The cultures that we see at this time, while less complex than what would follow, with their large ceremonial centers and stone architecture, these cultures lived in a variety of ways. From the earliest inhabitants living in caves and whalebone-built structures, these people seemed well suited to their land, and what was going on. The weather was more temperate in the early Holocene, and the coasts provided everything that these cultures needed. Soon they would begin to spread inland, and as they did so, the complexities of the societies would build. We know of sites such as Siches, Ostra, Paloma, and The Ring Site, which were maritime villages where hunter-gatherers lived and survived successfully for thousands of years without ceremonial architecture. However, according to Sandwiess and Quilter, there was a major shift coming. [6] Around 5,800 cal year BP we begin to see a change in the climate and the weather proposes all the authors in which we have read about, the effects that were to follow are what we will look at next. 

The role of climate change around the war 5,800 cal year BP can almost not be argued with. We have the data to support that the frequency of El Niño increased drastically, starting slowly in the mid-Holocene, leading to modern-day levels 3,400 BP. The time in between, however, was a tumultuous time. According to Sandwiess in his paper about the role of Catastrophism in the fall of early Andean cultures, the answers are right in front of our faces. Citing examples such as what Junius Bird was saying in the 1940s, where he was convinced that cultural trends changed and were altered by El Niño activity. [7] As Quilter notes, the observations were based on the Virú Valley River Profile. It was clear to see how the flooding of the plain fields, and down into the small towns and villages would have caused a great amount of damage. 

However, as Nesbitt says, “Disaster is largely a cultural construct, and that environmental perturbation is only a problem when ancient societies are unable to adjust to it successfully.” [8] As Sandwiess notes, there are also other forces at work that are changing the cultural views and aspects of survival for the people of the early Andean Coast. Peru is a very seismically active area. There is evidence at sites such as Caral and Aspero, of massive earthquake damage. Entire platforms shifting, pillars being destroyed, and staircases splitting and moving in different directions.[9] As we all know today as Californians, earthquakes are nothing to make fun of. Whether this was more of a challenge to overcome than those posed by the increasing frequency of El Niño, seems unclear. The authors of various papers seem to agree on the idea that catastrophism caused the fall of these civilizations, but whether it was climactic change, seismic activity, or a loss in the will to maintain that society, due to the challenges posed, we may not ever know. These terrifying events led people to come together more, and perhaps to look for a reason for all these disasters that seemed to be befalling them. As their cultures declined, the Andean peoples turned to the gods for salvation.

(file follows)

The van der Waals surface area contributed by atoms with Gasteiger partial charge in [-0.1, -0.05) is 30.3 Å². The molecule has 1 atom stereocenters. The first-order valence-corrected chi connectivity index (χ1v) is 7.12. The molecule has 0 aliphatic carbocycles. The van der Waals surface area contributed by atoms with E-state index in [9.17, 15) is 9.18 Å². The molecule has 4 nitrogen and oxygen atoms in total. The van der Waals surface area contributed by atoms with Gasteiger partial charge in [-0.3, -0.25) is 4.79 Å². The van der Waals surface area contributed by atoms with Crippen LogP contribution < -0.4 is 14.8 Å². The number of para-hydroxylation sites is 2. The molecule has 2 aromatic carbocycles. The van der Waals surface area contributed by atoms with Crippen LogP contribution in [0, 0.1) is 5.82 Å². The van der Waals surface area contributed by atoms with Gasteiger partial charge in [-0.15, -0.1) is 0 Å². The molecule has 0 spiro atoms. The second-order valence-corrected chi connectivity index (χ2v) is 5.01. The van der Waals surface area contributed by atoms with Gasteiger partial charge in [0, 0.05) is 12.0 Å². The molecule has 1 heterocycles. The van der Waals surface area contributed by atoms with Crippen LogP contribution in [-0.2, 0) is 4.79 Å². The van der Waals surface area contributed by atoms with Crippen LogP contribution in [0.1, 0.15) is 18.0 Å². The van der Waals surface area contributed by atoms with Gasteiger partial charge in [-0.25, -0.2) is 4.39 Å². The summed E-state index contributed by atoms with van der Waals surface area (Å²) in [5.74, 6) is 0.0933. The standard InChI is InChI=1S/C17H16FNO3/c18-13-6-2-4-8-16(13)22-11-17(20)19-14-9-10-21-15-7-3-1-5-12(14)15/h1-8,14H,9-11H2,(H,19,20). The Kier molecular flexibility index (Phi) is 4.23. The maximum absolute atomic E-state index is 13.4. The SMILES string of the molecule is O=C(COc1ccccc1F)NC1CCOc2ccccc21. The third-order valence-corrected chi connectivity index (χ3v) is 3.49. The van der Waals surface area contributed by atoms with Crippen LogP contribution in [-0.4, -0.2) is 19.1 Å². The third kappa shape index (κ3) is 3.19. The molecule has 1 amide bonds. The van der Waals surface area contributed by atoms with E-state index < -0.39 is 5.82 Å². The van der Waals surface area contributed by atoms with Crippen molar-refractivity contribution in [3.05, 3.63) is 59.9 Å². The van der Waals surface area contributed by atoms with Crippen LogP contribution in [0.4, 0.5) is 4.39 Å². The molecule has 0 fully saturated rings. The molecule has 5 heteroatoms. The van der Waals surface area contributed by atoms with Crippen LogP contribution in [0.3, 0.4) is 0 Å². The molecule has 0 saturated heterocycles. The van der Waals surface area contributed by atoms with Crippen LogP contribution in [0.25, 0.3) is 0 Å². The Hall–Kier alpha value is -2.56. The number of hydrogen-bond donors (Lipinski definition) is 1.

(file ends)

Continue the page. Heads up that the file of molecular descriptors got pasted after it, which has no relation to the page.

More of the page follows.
Between 5,800 BP and 4,000BP, the climate, while still changing, is slowly starting to settle down, the warm waters turned cold. Environments under and above twelve degrees latitude had completely different experiences. Prior to 5,800, south of twelve degrees, the air was hyper arid, with a low sea level, but when the sea levels rose, and El Niño returned, coinciding with the changes we see in the archaeological record, Sandwiess and Quilter say, along with the damage that once in a lifetime earthquakes were causing, the people, as many spiritual people do, turned to the supernatural. [10]We begin to see the construction of temples, mounds, and ceremonial complexes. In his paper, Nesbitt claims that as things got worse, the Andean people turned to human sacrifices, more and more often in an attempt to appease the gods.[11] This can be seen in their art, culture, and sometimes even in some of their burials. Whether it was the gods or the natural phases of the Earth, the climate began to settle towards the later side of the Holocene, to levels that were more tolerable to the culture that was now established. While there is still some debate as to what caused the abandonment, and total cultural change of the early Andean people, many authors, including the ones cited here, agree that some aspect of Climate Change is one of the larger components. [12][13][14][15][16][17]